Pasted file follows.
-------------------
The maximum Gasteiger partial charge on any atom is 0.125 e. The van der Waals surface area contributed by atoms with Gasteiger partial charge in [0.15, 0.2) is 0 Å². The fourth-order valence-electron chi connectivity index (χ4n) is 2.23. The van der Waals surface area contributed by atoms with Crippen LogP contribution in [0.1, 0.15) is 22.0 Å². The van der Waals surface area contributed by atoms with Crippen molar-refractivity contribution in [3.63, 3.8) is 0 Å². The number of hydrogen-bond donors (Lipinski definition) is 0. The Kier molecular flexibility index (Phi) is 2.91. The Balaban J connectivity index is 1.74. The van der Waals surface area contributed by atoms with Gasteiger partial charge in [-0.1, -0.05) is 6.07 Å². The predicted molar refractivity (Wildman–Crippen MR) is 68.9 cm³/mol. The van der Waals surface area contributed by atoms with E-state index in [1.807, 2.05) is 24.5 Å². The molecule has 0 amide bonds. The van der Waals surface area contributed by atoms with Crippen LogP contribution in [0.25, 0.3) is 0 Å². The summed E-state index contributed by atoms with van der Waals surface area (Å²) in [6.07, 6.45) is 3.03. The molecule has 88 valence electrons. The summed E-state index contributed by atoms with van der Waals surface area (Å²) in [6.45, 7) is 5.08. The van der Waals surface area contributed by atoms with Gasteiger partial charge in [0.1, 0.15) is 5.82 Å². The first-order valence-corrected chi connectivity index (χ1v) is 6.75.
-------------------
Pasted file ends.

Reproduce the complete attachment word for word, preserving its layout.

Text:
The maximum Gasteiger partial charge on any atom is 0.125 e. The van der Waals surface area contributed by atoms with Gasteiger partial charge in [0.15, 0.2) is 0 Å². The fourth-order valence-electron chi connectivity index (χ4n) is 2.23. The van der Waals surface area contributed by atoms with Crippen LogP contribution in [0.1, 0.15) is 22.0 Å². The van der Waals surface area contributed by atoms with Crippen molar-refractivity contribution in [3.63, 3.8) is 0 Å². The number of hydrogen-bond donors (Lipinski definition) is 0. The Kier molecular flexibility index (Phi) is 2.91. The Balaban J connectivity index is 1.74. The van der Waals surface area contributed by atoms with Gasteiger partial charge in [-0.1, -0.05) is 6.07 Å². The predicted molar refractivity (Wildman–Crippen MR) is 68.9 cm³/mol. The van der Waals surface area contributed by atoms with E-state index in [1.807, 2.05) is 24.5 Å². The molecule has 0 amide bonds. The van der Waals surface area contributed by atoms with Crippen LogP contribution in [0.25, 0.3) is 0 Å². The summed E-state index contributed by atoms with van der Waals surface area (Å²) in [6.07, 6.45) is 3.03. The molecule has 88 valence electrons. The summed E-state index contributed by atoms with van der Waals surface area (Å²) in [6.45, 7) is 5.08. The van der Waals surface area contributed by atoms with Gasteiger partial charge in [0.1, 0.15) is 5.82 Å². The first-order valence-corrected chi connectivity index (χ1v) is 6.75.